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New Zealand exporters have been finding it tough, but despite fluctuating exchange rates and rising fuel costs, they are still cautiously optimistic about the next 12 months according to the 2012 DHL Export Barometer.
The annual survey of New Zealand exporters found that only 51% of exporters are confident about an increase in export orders in the next 12 months. This is significantly lower compared to 2011, when 70% of exporters where confident in growth. 
This result is the lowest in the history of the DHL Export Barometer, which has been running in New Zealand since 2004. 
“There’s no denying business conditions for exporters have been challenging. While the survey result is lower than previous years and indicates difficult trading conditions in the first part of the year, there’s still some optimism going forward. Half of exporters anticipate growth in the next 12 months,” says Tim Baxter, Country Manager, DHL Express New Zealand.
“New Zealand businesses are nimble and innovative, and there are still many companies that are doing well. By re-thinking business models and adapting to the conditions these companies continue to make headway,” says Tim Baxter.
Within this dip in confidence, exporters in agriculture have been leading other sectors and 60% of exporters stated an increase in orders over the last 12 months. 
Exporters in agriculture will continue to cautiously lead other sectors for the next 12 months with Services and Manufacturing exporters closely following the upward trend. However exporters in the tourism sector do not foresee any increase.
“We’ve been fortunate to have exports of agricultural products remain strong through this uncertain period.  Farmers are less optimistic going forward so it’s promising to see the Service and Manufacturing sectors looking more confident than they were 12 months ago,” says Baxter.
Negative factors
According to the survey, the top three negative factors impacting exporter’s business sales in the last 12 months were, exchange rates (58%) and rising fuel costs (46%). 
Regarding the third, interestingly 31% of exporters cited economic/political conditions abroad, the cost of raw materials and international competition as third equal factors negatively impacting sales for the last 12 months.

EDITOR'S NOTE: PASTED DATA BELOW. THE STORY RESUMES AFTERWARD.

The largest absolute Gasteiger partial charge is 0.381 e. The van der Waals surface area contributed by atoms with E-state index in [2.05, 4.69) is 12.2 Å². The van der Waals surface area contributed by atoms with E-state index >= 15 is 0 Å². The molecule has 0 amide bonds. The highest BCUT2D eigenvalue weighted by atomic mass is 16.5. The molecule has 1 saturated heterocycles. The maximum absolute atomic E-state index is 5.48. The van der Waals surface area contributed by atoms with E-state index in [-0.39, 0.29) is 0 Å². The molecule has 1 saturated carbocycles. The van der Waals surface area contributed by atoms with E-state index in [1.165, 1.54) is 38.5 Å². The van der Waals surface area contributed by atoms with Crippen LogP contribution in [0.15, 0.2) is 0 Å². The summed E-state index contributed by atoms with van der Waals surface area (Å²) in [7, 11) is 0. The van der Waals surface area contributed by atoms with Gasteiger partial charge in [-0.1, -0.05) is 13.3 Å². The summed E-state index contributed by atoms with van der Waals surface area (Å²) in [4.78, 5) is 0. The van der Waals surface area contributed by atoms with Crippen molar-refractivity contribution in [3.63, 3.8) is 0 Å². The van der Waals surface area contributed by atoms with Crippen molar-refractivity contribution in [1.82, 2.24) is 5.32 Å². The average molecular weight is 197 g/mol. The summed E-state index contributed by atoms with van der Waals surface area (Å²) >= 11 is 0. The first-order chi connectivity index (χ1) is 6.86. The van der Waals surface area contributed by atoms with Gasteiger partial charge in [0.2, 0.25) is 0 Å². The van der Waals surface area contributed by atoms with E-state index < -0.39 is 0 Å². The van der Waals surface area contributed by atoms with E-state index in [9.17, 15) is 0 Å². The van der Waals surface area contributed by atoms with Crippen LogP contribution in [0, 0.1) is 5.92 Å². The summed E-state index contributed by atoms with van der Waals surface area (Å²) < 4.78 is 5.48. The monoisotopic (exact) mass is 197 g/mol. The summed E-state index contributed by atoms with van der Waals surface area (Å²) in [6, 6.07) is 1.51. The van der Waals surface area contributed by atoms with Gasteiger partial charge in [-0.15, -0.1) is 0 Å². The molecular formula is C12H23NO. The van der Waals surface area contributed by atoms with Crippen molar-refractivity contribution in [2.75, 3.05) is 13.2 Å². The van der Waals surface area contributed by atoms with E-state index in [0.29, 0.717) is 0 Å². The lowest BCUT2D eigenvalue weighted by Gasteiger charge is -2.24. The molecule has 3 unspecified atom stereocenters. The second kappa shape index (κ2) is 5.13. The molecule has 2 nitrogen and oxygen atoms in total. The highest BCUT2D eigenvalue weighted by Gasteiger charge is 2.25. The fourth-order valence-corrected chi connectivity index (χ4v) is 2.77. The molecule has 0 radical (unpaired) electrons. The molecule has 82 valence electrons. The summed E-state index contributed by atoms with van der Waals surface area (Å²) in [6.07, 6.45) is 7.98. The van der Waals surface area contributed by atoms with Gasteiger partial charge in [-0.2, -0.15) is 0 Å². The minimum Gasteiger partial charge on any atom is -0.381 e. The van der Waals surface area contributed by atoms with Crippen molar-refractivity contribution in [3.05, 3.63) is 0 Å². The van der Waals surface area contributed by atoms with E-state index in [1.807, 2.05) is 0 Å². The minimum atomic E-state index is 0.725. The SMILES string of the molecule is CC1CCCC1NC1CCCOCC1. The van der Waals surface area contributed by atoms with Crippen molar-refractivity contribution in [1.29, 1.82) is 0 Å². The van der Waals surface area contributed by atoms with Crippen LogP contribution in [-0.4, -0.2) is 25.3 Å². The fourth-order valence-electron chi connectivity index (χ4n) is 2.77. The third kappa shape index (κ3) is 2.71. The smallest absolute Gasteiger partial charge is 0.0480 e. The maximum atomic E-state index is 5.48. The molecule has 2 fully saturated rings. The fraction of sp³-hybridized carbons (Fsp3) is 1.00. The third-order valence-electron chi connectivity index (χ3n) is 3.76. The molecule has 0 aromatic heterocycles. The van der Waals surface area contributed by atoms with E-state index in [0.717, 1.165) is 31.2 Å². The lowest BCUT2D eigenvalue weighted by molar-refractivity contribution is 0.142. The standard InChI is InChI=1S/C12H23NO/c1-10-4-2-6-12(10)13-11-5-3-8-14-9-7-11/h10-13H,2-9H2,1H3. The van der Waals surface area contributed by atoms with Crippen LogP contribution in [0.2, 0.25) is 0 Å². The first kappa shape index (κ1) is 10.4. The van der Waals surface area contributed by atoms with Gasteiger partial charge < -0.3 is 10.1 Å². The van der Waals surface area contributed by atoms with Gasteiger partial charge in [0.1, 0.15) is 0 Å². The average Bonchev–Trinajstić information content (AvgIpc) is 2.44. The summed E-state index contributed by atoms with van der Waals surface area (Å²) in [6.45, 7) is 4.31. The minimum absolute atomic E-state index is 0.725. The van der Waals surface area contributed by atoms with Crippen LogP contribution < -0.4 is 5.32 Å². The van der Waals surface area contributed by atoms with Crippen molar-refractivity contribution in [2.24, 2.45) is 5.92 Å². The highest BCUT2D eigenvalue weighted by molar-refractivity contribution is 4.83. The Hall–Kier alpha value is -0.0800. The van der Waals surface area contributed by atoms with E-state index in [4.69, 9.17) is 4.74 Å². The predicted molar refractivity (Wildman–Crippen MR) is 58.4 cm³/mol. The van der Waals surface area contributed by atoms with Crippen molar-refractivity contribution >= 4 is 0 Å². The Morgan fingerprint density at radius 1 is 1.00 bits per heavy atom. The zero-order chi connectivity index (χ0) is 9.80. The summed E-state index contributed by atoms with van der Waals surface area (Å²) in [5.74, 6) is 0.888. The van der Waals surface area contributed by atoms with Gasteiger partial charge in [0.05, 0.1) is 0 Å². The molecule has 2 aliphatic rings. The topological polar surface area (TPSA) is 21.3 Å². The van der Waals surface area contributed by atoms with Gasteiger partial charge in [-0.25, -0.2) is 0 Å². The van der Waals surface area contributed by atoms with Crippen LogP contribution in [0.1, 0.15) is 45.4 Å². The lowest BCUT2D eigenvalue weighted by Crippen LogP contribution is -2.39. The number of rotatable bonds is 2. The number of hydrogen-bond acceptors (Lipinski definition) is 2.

“There are numerous factors contributing to difficult exporting conditions. In a complex economic environment such as the one we’re in now, there’s not going to be a single fix to make it better,” says Baxter.
As well as being top export destinations, Australia and China are considered the greatest competitive threat to New Zealand exporters.
Fifty-one per cent of exporters perceive Australia and China as a threat, with China seen as highly competitive to those in manufacturing specifically. 
“It is understandable how China can be perceived as an opportunity and a threat. China represents a tremendous opportunity for New Zealand exporters, but it’s a big exporter itself, therefore competing with New Zealand in other export markets.
“The response towards Australia is more curious. Australia produces some similar commodities to New Zealand and is obviously a close neighbour. It may be because there is increased economic uncertainty, that potential competition is being felt more keenly,” says Baxter.
Free Trade Agreement’s and the importance of Asia 
Despite the perceived threat of China as an international competitor, 62% of exporters consider the current Free Trade Agreement (FTA) with China to be positive. This closely follows the exporter’s most popular FTA with Australia, which sees the majority, (67%) of exporters seeing it as a positive. 
Australia continues to be the top current export destination, followed by North America, Europe, China and UK. This is the second year in a row that China has appeared in the top five export destinations. 
The majority of exporters (59%) expect orders to China to increase in the next 12 months. However around one fifth of exporters (22%) expect their orders from the UK to decrease over the next 12 months. 
“There will only be one transition as big as China in our lifetime,” says Baxter. “With 4 billion people and 60% of the world’s population, we are seeing a meteoric trade shift. This is borne out in the survey results that Asia, led by China, is where the growth opportunities lie. 
“The Asian region is experiencing significant investment by governments and multi-nationals. Economic trading barriers are being reduced and New Zealand exporters need to take advantage of this ” says Baxter
Our export opportunity is online
Over the last 12 months over half (57%) the exporters have increased the level of online commerce in their business and almost three quarters (74%) of all exporters found this has had a positive impact on their business. 
However there still exists the division between those who are taking advantage of the online environment and those who aren’t. Twenty per cent (20%) of exporters still have no online presence at all. 
Sixty-one per cent of export businesses provide product/service information online to generate export opportunities, particularly large export businesses.
“As a growth channel, exporters can do more to increase their sales via online. The online environment provides a cost effective way to break down barriers to access markets. Coupled with the rise of an Asian middle class with an appetite for New Zealand consumer goods, the online environment presents a significant export channel,” says Baxter.
Glenn Baker

Glenn is a professional writer/editor with 50-plus years’ experience across radio, television and magazine publishing.


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